Senior Prom and Father's Day

I want to start this note by stating that I don’t support underage drinking, and I’m in favour of promoting a safe school environment for our kids. That being said, I recently found myself cast in the role of “Bohemian Badass Libertarian Dad” trying to help my daughter, and her high school senior friends who attend Northern Secondary School, with a problem.

The Principal sent out an email to parents, the day before prom tickets went on sale, advising that all attendees would be required to submit to a breathalyzer as a condition of admission to the event. While I understood his agenda (keeping students safe and avoiding drunken acting-out) and that he purported to have parent-committee support, his decision didn’t sit well with me. So I sent him an email, in which I questioned the legal basis for conducting the blanket testing (which is a form of search and seizure) and the timing of the announcement of his decision. It seemed unfair and illegal that all students would be subjected to an invasive test without reasonable grounds to do so. The policy was overreaching.  I was also concerned that some unintended consequences might result from the policy (that students would perhaps switch to other “intoxicants”).

The Principal called and we spoke – agreeing to disagree on the matter. But expecting that, I also reached out to some friends in the local media and put the story out there. And in short time it got picked up by other media. You might have seen the unfortunately banal coverage in the evening news or perhaps the insightful article by the National Post. Through the impressive efforts of the student council, the Canadian Civil Liberties Association (CCLA) became involved. And as I write this note, an injunction to prevent the policy from being implemented is being argued in court.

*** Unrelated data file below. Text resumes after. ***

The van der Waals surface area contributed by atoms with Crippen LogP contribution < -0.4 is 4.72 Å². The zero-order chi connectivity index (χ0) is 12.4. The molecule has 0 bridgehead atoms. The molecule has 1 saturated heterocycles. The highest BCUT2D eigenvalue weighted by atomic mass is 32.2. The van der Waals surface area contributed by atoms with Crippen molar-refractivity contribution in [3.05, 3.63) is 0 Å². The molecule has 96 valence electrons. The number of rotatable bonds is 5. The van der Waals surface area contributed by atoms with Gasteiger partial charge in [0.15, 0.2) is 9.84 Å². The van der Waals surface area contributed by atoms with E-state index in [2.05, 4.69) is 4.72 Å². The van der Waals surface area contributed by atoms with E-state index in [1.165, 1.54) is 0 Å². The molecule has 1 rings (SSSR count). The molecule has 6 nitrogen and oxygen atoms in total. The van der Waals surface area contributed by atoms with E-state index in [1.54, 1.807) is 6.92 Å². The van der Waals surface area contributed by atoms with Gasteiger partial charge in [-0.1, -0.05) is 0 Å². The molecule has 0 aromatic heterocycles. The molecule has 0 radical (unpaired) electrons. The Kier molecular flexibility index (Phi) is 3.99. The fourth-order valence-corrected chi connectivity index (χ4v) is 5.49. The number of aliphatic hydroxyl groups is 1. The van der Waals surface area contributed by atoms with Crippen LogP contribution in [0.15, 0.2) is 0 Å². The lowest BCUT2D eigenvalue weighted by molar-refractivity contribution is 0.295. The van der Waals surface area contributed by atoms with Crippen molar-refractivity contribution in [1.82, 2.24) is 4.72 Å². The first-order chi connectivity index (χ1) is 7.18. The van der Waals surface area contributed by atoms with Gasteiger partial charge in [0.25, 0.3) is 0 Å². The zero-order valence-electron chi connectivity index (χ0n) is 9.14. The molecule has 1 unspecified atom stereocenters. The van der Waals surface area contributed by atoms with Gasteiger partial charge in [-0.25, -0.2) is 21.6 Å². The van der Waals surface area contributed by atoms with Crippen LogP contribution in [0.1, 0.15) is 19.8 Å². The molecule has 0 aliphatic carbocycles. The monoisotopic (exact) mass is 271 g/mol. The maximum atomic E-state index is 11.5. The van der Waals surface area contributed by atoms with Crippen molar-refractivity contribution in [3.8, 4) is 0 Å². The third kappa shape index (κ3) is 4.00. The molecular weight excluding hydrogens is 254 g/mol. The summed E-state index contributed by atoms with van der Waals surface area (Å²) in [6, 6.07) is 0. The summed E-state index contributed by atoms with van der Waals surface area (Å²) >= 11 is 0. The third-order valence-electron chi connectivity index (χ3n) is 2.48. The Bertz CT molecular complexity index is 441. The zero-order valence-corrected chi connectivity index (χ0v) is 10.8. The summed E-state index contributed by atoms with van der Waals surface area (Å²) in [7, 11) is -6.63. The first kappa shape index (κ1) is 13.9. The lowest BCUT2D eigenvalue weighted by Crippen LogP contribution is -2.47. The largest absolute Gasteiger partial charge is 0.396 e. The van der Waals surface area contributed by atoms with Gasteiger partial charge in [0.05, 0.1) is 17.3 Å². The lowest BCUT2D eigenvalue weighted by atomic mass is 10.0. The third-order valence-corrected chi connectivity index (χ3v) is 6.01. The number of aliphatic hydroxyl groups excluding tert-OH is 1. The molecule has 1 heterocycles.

I was happy to help.  Fortunately I have a unique skill set enabling me to do so -having been a litigator for nineteen years and now a publisher for seven.  And I was motivated to act because I genuinely  felt that my child’s civil rights were being improperly infringed. But my actions were most fulfilling for me as a father. I was simultaneously able to engage my children in serious thought about larger issues, demonstrate how they can affect results and most importantly show them that as a parent I have their backs. This Father’s Day I wish for all Tonic readers that they have the opportunity to be tested as a parent or a child and are fulfilled in trying to meet that challenge.

And on June 21st I wish that all Tonic readers, friends and family join us for OmT.O., a full day of free yoga at the Distillery District. This issue you can learn all about OmT.O. sponsors and our fabulous participating studios (p.29), learn how to hire a personal trainer (p. 45); find out the five key ingredients to health and happiness as you age (p. 26) or which home-juicer is right for you (p.38). As always if you want to talk to me about Tonic (or illegal search and seizure) or OmT.O.,  feel free to email me at

PS: Since writing this note, the injunction hearing was adjourned to September. As a term of the adjournment the Toronto District School Board agreed that there would be no breathalyzer testing at the Northern Secondary School Prom. This “agreement” is a de facto interim-interim injunction, granting to the petitioning students the relief they were seeking (on a without prejudice basis). It is a civil rights win.

Categories: Publisher’s Note